While corporate cyber theft is a serious problem, as seen in the case of the British firm Cambridge Analytica –which gained access to data of tens of millions of Facebook users – government access to private information is an entirely different story.
Of course, China is not the only country seeking to acquire private data. It is well known that governments have methods of gaining access to personal information, as exemplified by the Edward Snowden leaks. A 2014 investigation into whether the United States’ National Security Agency eavesdropped on German Chancellor Angela Merkel’s phone calls, serves as another compelling example.
Russia has long been suspected of repeatedly hacking American databases – with accusations ranging from interfering in the 2016 US elections to complaints by Bernie Sanders this year of Moscow helping his campaign.
And yet despite these truths, it seems that China is being singled out for privacy concerns when its state-owned enterprises seek to provide valuable goods and services.
Just as Huawei has the only end-to-end solution for 5G, BGI is one of the very few companies worldwide able to provide the necessary quantity and quality of testing for COVID-19. This is emblematic of the success of China’s long-time investment in research and development. Over the past decade, China has directed significant resources toward cultivating the skill and talent necessary to take the lead in advanced technologies. China’s 2001 and 2006 five-year plans emphasized the development of National Champions. These companies receive easier access to financing, preference in government contract bidding, and special status in protected industries. In return, they help advance China’s strategic aims.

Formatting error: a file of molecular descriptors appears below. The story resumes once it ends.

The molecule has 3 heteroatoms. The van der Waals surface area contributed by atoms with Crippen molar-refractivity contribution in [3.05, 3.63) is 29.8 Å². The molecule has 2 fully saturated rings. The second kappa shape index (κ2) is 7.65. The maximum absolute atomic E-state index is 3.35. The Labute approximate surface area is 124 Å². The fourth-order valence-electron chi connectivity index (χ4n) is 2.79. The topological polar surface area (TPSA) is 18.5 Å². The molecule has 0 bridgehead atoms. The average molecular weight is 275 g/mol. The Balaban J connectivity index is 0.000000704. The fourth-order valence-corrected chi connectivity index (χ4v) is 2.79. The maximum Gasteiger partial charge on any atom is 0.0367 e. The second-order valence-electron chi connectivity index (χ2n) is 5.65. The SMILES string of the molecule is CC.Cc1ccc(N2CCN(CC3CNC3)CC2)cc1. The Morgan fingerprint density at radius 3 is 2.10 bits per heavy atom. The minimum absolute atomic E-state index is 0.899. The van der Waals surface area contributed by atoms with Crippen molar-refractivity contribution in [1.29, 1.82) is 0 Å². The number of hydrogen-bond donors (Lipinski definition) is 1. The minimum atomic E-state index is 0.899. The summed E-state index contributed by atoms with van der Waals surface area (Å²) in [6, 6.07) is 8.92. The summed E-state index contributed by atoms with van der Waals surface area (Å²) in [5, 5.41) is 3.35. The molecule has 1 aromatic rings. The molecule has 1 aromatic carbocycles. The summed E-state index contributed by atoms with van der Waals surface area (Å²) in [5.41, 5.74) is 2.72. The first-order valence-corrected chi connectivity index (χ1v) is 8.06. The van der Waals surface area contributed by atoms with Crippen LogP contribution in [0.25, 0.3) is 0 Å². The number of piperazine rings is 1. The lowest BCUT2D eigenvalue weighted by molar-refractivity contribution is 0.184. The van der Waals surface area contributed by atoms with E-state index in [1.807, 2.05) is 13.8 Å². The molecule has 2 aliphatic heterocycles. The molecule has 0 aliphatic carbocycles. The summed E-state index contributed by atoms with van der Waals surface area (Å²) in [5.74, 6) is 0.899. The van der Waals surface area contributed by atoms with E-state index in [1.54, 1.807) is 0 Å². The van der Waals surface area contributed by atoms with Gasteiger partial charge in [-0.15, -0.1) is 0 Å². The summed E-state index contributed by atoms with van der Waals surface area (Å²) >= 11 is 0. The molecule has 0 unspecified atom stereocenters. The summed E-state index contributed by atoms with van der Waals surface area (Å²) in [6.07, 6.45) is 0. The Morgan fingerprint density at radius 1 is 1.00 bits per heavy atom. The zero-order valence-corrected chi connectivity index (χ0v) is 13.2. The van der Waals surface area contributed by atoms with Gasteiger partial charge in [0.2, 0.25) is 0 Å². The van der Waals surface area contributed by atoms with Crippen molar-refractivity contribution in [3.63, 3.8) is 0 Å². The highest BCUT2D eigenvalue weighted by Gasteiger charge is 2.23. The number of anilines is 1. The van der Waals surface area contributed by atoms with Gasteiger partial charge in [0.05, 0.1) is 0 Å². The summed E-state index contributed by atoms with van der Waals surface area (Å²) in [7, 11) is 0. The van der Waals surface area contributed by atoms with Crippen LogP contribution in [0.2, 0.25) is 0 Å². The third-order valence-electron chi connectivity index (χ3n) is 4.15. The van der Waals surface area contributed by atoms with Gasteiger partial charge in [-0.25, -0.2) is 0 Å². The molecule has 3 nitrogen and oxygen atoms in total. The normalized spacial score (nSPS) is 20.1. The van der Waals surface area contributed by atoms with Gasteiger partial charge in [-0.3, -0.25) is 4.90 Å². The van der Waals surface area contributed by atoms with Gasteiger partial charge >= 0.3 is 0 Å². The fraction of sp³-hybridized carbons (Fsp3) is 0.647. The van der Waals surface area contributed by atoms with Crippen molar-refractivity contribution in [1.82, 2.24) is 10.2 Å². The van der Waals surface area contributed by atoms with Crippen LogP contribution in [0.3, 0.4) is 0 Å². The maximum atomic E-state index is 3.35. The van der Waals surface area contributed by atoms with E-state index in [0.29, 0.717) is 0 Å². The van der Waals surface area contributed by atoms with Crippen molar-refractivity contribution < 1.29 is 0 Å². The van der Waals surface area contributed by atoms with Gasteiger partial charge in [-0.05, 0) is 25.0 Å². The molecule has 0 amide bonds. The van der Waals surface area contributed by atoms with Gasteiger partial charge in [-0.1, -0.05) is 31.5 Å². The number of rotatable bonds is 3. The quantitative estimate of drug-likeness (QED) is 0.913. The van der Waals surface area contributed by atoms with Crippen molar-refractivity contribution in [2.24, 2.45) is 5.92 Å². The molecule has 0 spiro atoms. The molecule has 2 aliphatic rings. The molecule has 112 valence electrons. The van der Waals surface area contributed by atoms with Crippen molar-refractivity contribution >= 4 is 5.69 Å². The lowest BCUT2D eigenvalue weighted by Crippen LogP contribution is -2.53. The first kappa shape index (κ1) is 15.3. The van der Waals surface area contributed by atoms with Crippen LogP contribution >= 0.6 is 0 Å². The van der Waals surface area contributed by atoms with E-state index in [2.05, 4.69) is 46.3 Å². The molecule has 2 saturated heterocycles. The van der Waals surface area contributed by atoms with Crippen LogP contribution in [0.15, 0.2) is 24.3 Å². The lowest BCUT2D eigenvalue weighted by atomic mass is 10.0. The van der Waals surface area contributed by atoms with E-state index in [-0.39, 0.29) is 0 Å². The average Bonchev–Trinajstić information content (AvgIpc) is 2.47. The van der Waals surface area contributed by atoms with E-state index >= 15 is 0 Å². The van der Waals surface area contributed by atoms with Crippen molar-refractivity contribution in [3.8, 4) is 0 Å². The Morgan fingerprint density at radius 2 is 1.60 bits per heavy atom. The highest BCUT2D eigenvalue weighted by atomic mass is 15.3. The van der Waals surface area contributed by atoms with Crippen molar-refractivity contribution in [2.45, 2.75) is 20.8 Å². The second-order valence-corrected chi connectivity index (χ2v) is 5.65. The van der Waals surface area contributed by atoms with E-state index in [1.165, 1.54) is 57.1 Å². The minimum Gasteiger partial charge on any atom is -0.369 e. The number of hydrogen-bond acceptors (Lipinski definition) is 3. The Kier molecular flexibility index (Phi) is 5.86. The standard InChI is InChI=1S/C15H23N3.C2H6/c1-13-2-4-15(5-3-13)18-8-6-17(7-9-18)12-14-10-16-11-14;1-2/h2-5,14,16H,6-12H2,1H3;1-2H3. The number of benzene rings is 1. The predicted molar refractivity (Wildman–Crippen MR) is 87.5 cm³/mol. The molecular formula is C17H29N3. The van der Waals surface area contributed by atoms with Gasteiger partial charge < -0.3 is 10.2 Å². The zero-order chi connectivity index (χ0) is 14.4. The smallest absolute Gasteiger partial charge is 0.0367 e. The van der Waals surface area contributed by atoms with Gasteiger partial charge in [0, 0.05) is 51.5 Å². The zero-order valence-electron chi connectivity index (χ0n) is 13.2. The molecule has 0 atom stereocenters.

As a China-based state-owned enterprise (SOE), BGI would certainly fail Germany’s “trust” test as defined by its new strategy paper; because under Chinese law, SOEs are fully subject to party/government scrutiny. All data stored on the BGI’s servers would thus be available to China’s leadership upon request.
The same system that produced these comprehensive solutions remains opaque and authoritarian – characteristics that do not inspire trust with friends in the international community, particularly in the West. It’s often said that trust is built over time, but China has virtually burst onto the international stage over the last few years of Xi Jinping’s presidency. The world is not used to China taking a leading role in global affairs. While many may criticize the US for its international relations practices and geopolitics, US actions do not generate many surprises. For the good and the bad, the international community mostly knows what to expect from American leadership.
China is an unknown quantity with a system and style of leadership very unfamiliar to the West. It has no track record of global leadership. There are those who question the degree to which China’s domestic policies are indicative of how a China-led system might look. Ultimately, these questions generate the very mistrust that caused Israel’s largest HMO to turn down the opportunity for thousands of tests rather than exposing 4.6 million Israeli medical profiles to China’s government.